Bitcoin Halving Is Always Interesting Whether People Believe In It Or Not, Says Gitcoin's Azeem Khan – Benzinga


Gitcoin, a platform that supports open-source software development through quadratic funding, actively supports local communities by fostering financing, development and protection initiatives. 
In this innovative mechanism, the emphasis is on the number of unique donations rather than their size. Gitcoin Grants 18 is in progress, consisting of four primary rounds with $1 million in matching funds available.
Gitcoin has already disbursed over $50 million in grants, contributing to a substantial global financial impact of over $29 billion. In a significant development, Gitcoin recently announced a year-long partnership with the multinational oil and gas conglomerate Shell PLC.
To discuss these developments and more, Benzinga recently talked with Azeem Khan, an accomplished entrepreneur, crypto investor and the head of impact at Gitcoin. Here is an excerpt from our interview with Khan. 
What is Gitcoin's present market position, and what are its expectations for the coming years?
The biggest expectation for us now is to get our products into the hands of users and achieve the traditional version of product-market fit. We have multiple offerings, including the Gitcoin Grants Program, Gitcoin Passport, Public Goods Network, Grants Stack and Allo Protocol. We're in a position where we're talking to all the communities who need or want to use each of these products for their communities and slowly working towards that version of PMF that every tech company aspires to. If I had to sit down and decide what success means, it would be along those lines.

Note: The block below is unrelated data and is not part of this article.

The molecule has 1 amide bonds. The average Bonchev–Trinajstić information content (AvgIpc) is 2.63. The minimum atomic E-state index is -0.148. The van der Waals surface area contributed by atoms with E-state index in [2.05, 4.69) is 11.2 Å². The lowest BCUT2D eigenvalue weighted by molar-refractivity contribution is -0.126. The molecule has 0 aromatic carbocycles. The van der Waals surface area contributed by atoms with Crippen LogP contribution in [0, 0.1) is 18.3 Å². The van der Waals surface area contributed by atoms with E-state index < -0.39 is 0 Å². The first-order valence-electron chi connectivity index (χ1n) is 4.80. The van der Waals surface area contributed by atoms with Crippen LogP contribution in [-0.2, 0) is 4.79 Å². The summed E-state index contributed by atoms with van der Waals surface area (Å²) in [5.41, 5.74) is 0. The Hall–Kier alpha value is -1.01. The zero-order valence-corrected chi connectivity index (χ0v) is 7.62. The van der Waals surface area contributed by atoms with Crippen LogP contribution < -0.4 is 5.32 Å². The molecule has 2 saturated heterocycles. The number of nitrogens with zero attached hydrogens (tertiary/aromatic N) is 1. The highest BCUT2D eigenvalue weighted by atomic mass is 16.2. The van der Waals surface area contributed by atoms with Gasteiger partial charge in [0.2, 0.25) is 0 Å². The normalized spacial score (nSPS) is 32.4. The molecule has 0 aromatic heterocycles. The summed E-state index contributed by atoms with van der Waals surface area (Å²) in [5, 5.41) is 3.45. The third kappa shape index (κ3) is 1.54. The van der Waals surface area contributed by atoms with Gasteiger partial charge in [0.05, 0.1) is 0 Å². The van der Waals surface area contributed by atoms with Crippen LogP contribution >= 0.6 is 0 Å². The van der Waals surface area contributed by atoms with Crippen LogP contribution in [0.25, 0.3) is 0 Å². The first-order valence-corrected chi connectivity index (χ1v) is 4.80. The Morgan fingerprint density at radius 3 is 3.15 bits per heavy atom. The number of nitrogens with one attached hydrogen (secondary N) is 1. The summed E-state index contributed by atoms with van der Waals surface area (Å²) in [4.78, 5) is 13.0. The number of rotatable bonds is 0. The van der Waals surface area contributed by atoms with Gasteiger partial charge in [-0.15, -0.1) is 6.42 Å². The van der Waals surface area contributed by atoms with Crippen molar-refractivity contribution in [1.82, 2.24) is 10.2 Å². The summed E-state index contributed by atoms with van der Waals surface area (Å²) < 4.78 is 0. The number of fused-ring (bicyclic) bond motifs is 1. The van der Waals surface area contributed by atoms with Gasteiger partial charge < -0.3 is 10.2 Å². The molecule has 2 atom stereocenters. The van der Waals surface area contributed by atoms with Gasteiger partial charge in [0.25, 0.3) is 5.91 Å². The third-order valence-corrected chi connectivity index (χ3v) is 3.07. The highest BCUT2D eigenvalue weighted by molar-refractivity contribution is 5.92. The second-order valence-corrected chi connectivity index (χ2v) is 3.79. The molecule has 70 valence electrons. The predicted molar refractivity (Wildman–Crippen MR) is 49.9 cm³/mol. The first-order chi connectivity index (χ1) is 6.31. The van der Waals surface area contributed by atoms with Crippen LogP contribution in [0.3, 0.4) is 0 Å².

Gitcoin recently revealed its partnership with the oil and gas giant Shell PLC. Can you provide insights into this collaboration and address the mixed reception it received within the crypto community?
Yeah, absolutely. The deal was a simple one where Shell, who has a deep Web3 team and has had one since 2016, came to us saying they were interested in using R&D dollars towards an experiment in quadratic funding using the Gitcoin Grants Program, specifically with a focus on the climate rounds we've successfully been running for some time now. Naturally, our community was less than thrilled about it. With that said, it's essential to step outside the bubble of a specific crypto niche Twitter was discussing. The media around it was ample compared to what we usually get during our grants rounds, and it was generally positive, outside of talking about the negative sentiment of people on Twitter. Things could have been better communicated from our end as Gitcoin, being stewards of such an essential brand in this space. I won't say it wasn't a complex and nuanced issue that could have been handled better. But at the end of the day, an obscure crypto company to the outside world did a six-figure cash deal with a Fortune 10 company. 
Also Read: Analyst Who Predicted May 2021 Crypto Crash Now Says Bitcoin Set To Surge To This Price By 2024